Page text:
A reputable reseller, who specializes in equipment testing, has the capability to appraise equipment. The reseller conducts quality control tests, measures amp and voltage performance, inspects safety levels, and reports results in writing. If a panel fails testing, it is forwarded onto a recycling center for raw materials extraction.
The realities of today's recycling ecosystem
NREL expects the United States to be one of the world’s top benefactors as more solar material reaches EOL. Anticipated PV waste in 2030 would generate $60 million in raw material recovery. By 2050, the U.S. could profit $2 billion.
These estimates don’t include any legislation or consumer incentives that could be passed into law. But recycling challenges also lie ahead.
First, the cost to recycle this material tends to be prohibitive. Presently, processing costs per panel do not yield a lucrative return in raw materials recovery. Plus, many landfills charge a minimal cost per pound, or no fee at all, for disposal.
According to NREL, current technologies, processes, and services for PV recycling in the U.S. are not optimized for cost-effective recovery.
In Canada, the cost is greater due to the fact that processing facilities are non-existent. Recycling companies operate a handful of collection centers in the country from where they ship panels to recycling facilities in the U.S.
However, a number of entities are investing resources with the belief that innovation can lead to efficiency. First Solar, for instance, is a U.S.-based manufacturer of thin-film modules with an on-site recycling facility. The company has a take-back program in which customers pay to have material recycled.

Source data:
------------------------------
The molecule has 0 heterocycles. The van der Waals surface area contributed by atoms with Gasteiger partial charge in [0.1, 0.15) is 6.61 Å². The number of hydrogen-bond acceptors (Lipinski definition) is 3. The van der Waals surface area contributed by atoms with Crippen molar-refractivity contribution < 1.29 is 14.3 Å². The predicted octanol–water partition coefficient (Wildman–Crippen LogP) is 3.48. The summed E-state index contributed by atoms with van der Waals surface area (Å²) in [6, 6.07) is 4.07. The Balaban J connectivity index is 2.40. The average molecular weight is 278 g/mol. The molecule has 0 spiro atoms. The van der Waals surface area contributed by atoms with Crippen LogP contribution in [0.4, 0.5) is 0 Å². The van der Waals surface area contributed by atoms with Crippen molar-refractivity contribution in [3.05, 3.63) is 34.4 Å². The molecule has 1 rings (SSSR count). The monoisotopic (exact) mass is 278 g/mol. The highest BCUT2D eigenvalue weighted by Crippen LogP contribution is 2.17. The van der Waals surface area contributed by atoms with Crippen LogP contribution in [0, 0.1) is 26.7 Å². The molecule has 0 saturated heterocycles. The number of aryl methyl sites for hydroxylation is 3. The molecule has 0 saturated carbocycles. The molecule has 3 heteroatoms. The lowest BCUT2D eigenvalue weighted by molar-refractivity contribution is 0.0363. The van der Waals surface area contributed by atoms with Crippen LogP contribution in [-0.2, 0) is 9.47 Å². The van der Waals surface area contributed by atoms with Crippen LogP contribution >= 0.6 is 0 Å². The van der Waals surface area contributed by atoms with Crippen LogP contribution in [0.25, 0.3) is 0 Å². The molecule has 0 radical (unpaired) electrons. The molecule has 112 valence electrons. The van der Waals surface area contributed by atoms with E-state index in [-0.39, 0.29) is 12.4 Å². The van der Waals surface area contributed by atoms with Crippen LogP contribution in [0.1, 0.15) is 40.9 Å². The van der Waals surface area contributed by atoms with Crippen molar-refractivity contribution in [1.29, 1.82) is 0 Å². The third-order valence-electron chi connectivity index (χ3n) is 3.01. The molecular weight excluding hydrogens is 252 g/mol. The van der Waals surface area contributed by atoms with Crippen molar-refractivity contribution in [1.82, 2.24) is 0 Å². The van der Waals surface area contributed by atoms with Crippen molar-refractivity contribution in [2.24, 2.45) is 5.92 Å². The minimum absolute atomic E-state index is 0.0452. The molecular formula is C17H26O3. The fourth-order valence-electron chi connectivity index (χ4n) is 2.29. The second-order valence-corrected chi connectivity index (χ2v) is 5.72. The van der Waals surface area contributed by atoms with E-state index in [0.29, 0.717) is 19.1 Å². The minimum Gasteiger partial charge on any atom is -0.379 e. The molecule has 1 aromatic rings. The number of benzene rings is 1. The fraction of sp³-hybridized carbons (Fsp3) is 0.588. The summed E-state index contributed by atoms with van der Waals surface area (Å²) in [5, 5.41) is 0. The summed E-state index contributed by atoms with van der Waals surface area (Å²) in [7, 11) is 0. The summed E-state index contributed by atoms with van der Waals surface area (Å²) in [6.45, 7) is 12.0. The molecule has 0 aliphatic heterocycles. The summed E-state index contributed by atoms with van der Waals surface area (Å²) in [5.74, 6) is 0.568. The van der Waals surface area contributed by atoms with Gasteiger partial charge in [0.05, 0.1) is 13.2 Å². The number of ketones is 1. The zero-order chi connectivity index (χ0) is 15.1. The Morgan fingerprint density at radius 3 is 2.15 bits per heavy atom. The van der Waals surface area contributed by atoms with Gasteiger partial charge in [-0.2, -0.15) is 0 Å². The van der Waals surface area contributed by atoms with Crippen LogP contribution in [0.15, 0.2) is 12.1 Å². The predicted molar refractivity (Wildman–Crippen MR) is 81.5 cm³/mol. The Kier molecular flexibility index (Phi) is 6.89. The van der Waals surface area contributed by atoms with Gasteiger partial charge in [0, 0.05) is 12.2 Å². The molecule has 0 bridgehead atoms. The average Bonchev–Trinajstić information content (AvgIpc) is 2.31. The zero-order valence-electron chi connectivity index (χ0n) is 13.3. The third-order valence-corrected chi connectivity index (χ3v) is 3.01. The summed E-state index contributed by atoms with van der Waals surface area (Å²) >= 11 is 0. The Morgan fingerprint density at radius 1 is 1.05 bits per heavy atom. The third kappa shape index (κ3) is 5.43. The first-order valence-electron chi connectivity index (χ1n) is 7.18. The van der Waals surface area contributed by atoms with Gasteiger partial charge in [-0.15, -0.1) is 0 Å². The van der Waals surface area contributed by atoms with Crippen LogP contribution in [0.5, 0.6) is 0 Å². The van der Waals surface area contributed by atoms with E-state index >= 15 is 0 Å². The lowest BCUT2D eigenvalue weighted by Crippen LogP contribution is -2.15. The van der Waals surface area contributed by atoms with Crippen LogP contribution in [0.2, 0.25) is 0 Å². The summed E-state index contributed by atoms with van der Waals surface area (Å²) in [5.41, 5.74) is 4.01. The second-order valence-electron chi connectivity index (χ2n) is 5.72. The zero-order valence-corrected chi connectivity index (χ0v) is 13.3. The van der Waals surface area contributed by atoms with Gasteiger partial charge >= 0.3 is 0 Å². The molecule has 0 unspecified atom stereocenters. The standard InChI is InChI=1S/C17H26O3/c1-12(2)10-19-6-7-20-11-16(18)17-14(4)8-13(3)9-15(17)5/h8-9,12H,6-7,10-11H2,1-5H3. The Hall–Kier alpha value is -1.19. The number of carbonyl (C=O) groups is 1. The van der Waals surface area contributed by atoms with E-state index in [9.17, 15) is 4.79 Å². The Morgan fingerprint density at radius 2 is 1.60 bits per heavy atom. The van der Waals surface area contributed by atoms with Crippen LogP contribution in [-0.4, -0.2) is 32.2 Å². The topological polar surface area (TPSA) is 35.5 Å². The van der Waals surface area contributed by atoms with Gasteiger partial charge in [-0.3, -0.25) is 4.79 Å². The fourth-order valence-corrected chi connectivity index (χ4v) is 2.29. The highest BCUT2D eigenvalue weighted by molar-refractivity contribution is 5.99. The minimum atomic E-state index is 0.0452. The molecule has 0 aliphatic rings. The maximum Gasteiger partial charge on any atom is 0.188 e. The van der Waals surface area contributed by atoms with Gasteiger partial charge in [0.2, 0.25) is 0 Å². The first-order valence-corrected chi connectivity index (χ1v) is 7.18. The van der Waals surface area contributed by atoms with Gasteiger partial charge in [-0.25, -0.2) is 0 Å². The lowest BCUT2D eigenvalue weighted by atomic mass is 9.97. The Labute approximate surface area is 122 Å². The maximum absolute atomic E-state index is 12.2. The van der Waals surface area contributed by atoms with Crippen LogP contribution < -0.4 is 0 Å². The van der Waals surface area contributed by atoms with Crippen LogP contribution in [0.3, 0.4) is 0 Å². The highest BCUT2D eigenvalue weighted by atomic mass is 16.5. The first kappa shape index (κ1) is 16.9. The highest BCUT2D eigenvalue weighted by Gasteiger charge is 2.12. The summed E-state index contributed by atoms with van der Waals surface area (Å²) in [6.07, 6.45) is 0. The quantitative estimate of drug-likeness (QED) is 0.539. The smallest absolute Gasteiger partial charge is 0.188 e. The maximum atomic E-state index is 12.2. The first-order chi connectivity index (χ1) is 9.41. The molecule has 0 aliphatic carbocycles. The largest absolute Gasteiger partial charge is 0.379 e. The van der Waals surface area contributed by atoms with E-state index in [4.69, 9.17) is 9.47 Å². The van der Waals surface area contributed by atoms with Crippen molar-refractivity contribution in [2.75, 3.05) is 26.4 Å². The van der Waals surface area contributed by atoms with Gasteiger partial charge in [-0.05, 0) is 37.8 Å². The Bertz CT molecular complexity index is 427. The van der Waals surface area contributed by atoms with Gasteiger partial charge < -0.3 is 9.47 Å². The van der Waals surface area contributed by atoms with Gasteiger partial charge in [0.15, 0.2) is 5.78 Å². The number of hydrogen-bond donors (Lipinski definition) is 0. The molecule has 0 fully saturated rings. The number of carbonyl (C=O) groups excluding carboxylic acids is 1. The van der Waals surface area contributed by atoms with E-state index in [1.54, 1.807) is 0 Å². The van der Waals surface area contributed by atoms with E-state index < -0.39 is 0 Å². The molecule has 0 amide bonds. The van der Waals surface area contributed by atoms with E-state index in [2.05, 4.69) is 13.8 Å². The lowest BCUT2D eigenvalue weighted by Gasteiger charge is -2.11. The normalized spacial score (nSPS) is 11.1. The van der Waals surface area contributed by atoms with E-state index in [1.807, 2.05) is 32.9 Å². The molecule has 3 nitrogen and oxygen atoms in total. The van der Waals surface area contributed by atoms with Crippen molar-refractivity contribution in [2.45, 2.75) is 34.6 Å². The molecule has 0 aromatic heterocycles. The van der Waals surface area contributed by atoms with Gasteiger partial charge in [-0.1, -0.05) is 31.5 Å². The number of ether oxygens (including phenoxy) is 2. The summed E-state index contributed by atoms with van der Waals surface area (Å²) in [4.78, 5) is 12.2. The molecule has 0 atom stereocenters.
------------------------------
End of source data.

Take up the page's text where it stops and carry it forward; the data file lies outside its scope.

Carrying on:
Determining who is responsible for the cost is often debated. Some believe manufacturers should foot the bill, and others hold the notion that consumers should pay. Contentious debate around this has been seen in jurisdictions where solar panel recycling legislation is being considered.
Notable legislation passed in recent years includes SB 489 in California, SB 5839 in Washington, and the Waste Electrical and Electronic Directive (WEEE) in the European Union.
California’s bill, passed in 2015, categorizes EOL modules as universal waste, a move that should help streamline material handling requirements and promote recycling.
Meanwhile, Chapter 70.355 RCW of Washington’s bill requires manufacturers to fund recycling programs for their modules sold in the state after July 2017. Washington’s bill has recently been challenged through HB 2645, which moved through the state legislature in 2020 and grants each manufacturer a new deadline of July 1, 2022 to submit a stewardship plan to the Washington Department of Ecology.